The skill of knitting in previous
In a November 2010 television episode of The Edwardian Farm,
viewers saw Ruth Goodman, the historian who was living as the woman of the
house for a year, sitting relaxing of an evening with her colleagues. She was knitting.
That was what an Edwardian women would certainly have been doing as would
previous generations before her - but those women would
never have knitted how Ruth Goodman was knitting.
Within a few days there was a repeat of a Miss Marple starring the
elderly Joan Hickson. She too was knitting - precisely the way all the
English women of earlier generations would have done - women who had been brought up to the skill. It was
how every women knitted when I was a child in the 1940s, and how I was brought
up to knit.
To me, Ruth Goodman's way of knitting was 'the wrong way' and Joan Hickson's
was 'the right way'. Obviously that is a matter opinion, but there is no
doubt that Joan Hickson was able to knit efficiently and effectively, mainly
without even looking,
whereas Ruth Goodman was not.
The page on speed knitting explains the difference and illustrates with photographs.
The dying skill of hand knitting
Knitting by hand was very common indeed when I was young in the 1940s and 1950s.
It was considered a skill which every housewife should possess and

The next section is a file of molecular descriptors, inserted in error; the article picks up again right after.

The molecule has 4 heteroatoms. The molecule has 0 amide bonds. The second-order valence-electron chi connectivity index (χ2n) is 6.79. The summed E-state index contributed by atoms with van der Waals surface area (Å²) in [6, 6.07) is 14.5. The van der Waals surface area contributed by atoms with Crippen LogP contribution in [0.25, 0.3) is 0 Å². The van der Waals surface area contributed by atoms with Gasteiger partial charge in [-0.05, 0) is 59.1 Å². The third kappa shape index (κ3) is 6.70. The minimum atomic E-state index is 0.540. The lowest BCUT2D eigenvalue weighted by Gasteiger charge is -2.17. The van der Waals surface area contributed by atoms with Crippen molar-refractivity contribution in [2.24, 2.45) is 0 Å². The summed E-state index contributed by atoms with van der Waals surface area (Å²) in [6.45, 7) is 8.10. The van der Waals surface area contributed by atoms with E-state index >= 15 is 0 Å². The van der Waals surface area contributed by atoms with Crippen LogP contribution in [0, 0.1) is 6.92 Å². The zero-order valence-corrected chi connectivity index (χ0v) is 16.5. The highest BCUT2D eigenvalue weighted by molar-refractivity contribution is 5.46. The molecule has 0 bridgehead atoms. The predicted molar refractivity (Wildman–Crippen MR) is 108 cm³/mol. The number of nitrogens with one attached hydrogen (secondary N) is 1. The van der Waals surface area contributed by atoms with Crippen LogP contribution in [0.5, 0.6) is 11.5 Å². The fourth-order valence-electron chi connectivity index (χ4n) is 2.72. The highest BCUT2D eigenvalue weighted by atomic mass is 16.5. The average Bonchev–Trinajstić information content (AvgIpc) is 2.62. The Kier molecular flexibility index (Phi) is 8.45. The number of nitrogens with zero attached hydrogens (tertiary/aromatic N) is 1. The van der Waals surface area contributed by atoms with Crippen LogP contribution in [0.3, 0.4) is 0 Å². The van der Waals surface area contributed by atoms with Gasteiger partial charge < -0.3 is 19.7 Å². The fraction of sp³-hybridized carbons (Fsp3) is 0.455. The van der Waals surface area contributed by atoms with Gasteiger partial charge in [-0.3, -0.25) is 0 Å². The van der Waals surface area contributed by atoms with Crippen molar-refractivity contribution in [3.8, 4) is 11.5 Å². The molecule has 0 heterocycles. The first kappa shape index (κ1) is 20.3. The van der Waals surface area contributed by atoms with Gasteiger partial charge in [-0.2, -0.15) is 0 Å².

every female child should therefore learn. Like many other girls of my
generation, I became very proficient indeed
at it. I could do it quickly and without mistakes - and also without looking when
the knitting was relatively plain. Consequently knitting was something to
relax with, at the end of the day, rather than a task to concentrate on.
Women spoke of actually needing to have "some knitting on the needles" - as
the saying went.
Then, sometime in the late 1950s, something happened which I remember
very clearly indeed and which upset me greatly: I had to face up to the fact that machines had arrived
which could knit faster than I could and produce a finer and more delicate product. My hard-earned and high
quality skills were no longer needed or valued. Difficult as it was to come to
terms with, the lesson has been a valuable one in the rest of my life, as I
have had to accept that certain old skills really do become redundant with progress
and that new ones have to be developed and learned. (Yes, I do accept that
hand-knitted chunky knits are still in demand, but to me they were easily
produced. My skill was for finer and more intricate work.)
This website Join me in the 1900s is a contribution to the social history of everyday life in early to mid 20th century Britain, seen through personal recollections and illustrations, with the emphasis on what it was like to live in those times. It is © Pat Cryer.